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Fordham University, where the “Human Rights in an Age of Ambiguity” took place. Photo from a personal archive

The first reasoning tendency leading to wrong inferences about the relationship between human rights issues and their evolutionary components is essentialist thinking. Essentialist thinking assumes that certain categories – biological species, human groups, human species as a whole, etc. – have certain essential (physical, behavioural, cognitive) properties, the essences that all and only the members of these categories possess. I claimed that essentialism is related to evolutionary theory and human rights issues in three main ways.

  1. The explanations about the evolutionary source and development of morality seem to suggest that there is something like the universal human nature or the essence of the human species. Moreover, according to these explanations, moral decisions and intuitions seem to be the result of evolutionarily developed universal functional properties that are part of or characteristic to human nature/essence.
  2. Justifications of the application of certain human rights to different human groups are often based on essentialist assumptions about the biological properties and evolution of these groups. These are assumptions about what the evolutionarily developed “nature of a woman” is, which is a “normal” way for reproduction of human species, etc. (for instance, homosexuality is quite often criticized on the basis that homosexual relationships do not involve normal reproduction).
  3. The tendency to make essentialist assumptions is probably a naturally selected trait itself, a mental “shortcut” underlying category-based inductive learning.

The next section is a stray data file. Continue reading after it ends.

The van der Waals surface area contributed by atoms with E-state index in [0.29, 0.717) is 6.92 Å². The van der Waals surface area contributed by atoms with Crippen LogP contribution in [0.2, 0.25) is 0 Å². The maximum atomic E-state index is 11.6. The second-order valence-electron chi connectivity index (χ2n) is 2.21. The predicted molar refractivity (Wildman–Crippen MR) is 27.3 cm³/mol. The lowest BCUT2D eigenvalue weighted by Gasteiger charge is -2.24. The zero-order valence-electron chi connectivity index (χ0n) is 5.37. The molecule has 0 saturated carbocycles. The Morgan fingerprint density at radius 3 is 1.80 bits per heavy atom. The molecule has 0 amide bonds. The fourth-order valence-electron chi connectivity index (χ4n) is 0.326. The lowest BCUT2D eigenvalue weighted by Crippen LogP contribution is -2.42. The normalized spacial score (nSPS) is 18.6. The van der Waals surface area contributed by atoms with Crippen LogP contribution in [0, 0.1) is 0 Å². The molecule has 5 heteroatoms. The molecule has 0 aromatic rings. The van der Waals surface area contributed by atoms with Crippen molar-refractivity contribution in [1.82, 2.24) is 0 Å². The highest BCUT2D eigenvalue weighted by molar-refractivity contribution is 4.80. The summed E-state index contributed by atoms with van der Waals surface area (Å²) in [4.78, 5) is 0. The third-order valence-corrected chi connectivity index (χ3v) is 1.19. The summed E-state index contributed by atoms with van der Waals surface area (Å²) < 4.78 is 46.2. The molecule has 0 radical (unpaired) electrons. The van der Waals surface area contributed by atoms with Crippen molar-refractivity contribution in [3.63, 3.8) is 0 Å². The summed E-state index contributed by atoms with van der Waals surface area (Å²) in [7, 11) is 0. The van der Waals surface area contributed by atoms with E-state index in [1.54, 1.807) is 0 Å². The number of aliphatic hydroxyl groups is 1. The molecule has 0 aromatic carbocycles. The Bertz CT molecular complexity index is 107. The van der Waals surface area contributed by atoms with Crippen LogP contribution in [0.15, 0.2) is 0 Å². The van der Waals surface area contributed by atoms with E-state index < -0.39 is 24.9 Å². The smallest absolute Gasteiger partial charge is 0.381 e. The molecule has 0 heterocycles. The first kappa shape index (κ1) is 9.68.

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Morality in ancient Egypt. Maat is both the goddess and the personification of truth and justice. Her ostrich feather represents the truth. Photo credit: Jeff Dahl / Wikimedia Commons

Essentialist thinking is flawed because in reality there probably is no such thing as the universal “human nature” that is supposed to underlie the “roots” of morality, or the universal “essence” of certain human groups that would underlie our explanations about certain human rights issues concerning these groups.

Secondly, in addition to essentialism, the attempts to explain the issues related to human rights by appealing to evolutionary/biological factors are problematic also because of the is-ought problem. The is-ought problem means deriving what ought to be the case from what is the case. The is-ought reasoning pattern quite often underlies the justification of traditional modes of behaviour (for instance, the justification of traditional gender roles by resorting to the observation that this is the way things have always been). In the current context, the is-ought problem might lead us to the assumption that if something has evolutionary roots, it must be good or morally justified. One straightforward counter-example to this assumption is the fact that quite a lot of behaviours or attitudes (such as xenophobia, rape, etc.) that might be shown to have had some evolutionary function have a questionable or consensually low moral status, at least in modern societies.